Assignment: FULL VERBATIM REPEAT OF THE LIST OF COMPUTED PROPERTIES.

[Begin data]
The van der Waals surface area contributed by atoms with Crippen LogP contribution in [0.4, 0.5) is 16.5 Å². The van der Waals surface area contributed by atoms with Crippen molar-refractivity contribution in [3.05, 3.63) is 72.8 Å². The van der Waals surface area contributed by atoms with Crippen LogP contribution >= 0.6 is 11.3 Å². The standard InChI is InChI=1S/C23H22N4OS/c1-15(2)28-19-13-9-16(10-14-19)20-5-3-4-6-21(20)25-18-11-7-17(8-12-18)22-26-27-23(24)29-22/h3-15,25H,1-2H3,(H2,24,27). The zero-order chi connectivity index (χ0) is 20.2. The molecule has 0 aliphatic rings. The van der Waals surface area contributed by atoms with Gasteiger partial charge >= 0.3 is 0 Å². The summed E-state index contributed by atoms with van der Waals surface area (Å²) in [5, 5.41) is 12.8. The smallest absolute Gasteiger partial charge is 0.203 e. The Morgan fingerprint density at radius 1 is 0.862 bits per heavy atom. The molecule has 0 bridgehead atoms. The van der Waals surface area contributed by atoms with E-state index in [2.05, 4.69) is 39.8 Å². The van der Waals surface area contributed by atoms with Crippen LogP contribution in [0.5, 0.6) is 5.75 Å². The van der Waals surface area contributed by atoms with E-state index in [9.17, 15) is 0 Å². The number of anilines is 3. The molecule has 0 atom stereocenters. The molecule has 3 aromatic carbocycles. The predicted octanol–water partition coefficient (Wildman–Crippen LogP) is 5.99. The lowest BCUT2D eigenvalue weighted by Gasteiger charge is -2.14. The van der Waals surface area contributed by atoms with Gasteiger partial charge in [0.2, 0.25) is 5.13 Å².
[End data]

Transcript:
The van der Waals surface area contributed by atoms with Crippen LogP contribution in [0.4, 0.5) is 16.5 Å². The van der Waals surface area contributed by atoms with Crippen molar-refractivity contribution in [3.05, 3.63) is 72.8 Å². The van der Waals surface area contributed by atoms with Crippen LogP contribution >= 0.6 is 11.3 Å². The standard InChI is InChI=1S/C23H22N4OS/c1-15(2)28-19-13-9-16(10-14-19)20-5-3-4-6-21(20)25-18-11-7-17(8-12-18)22-26-27-23(24)29-22/h3-15,25H,1-2H3,(H2,24,27). The zero-order chi connectivity index (χ0) is 20.2. The molecule has 0 aliphatic rings. The van der Waals surface area contributed by atoms with Gasteiger partial charge >= 0.3 is 0 Å². The summed E-state index contributed by atoms with van der Waals surface area (Å²) in [5, 5.41) is 12.8. The smallest absolute Gasteiger partial charge is 0.203 e. The Morgan fingerprint density at radius 1 is 0.862 bits per heavy atom. The molecule has 0 bridgehead atoms. The van der Waals surface area contributed by atoms with E-state index in [2.05, 4.69) is 39.8 Å². The van der Waals surface area contributed by atoms with Crippen LogP contribution in [0.5, 0.6) is 5.75 Å². The van der Waals surface area contributed by atoms with E-state index in [9.17, 15) is 0 Å². The number of anilines is 3. The molecule has 0 atom stereocenters. The molecule has 3 aromatic carbocycles. The predicted octanol–water partition coefficient (Wildman–Crippen LogP) is 5.99. The lowest BCUT2D eigenvalue weighted by Gasteiger charge is -2.14. The van der Waals surface area contributed by atoms with Gasteiger partial charge in [0.2, 0.25) is 5.13 Å².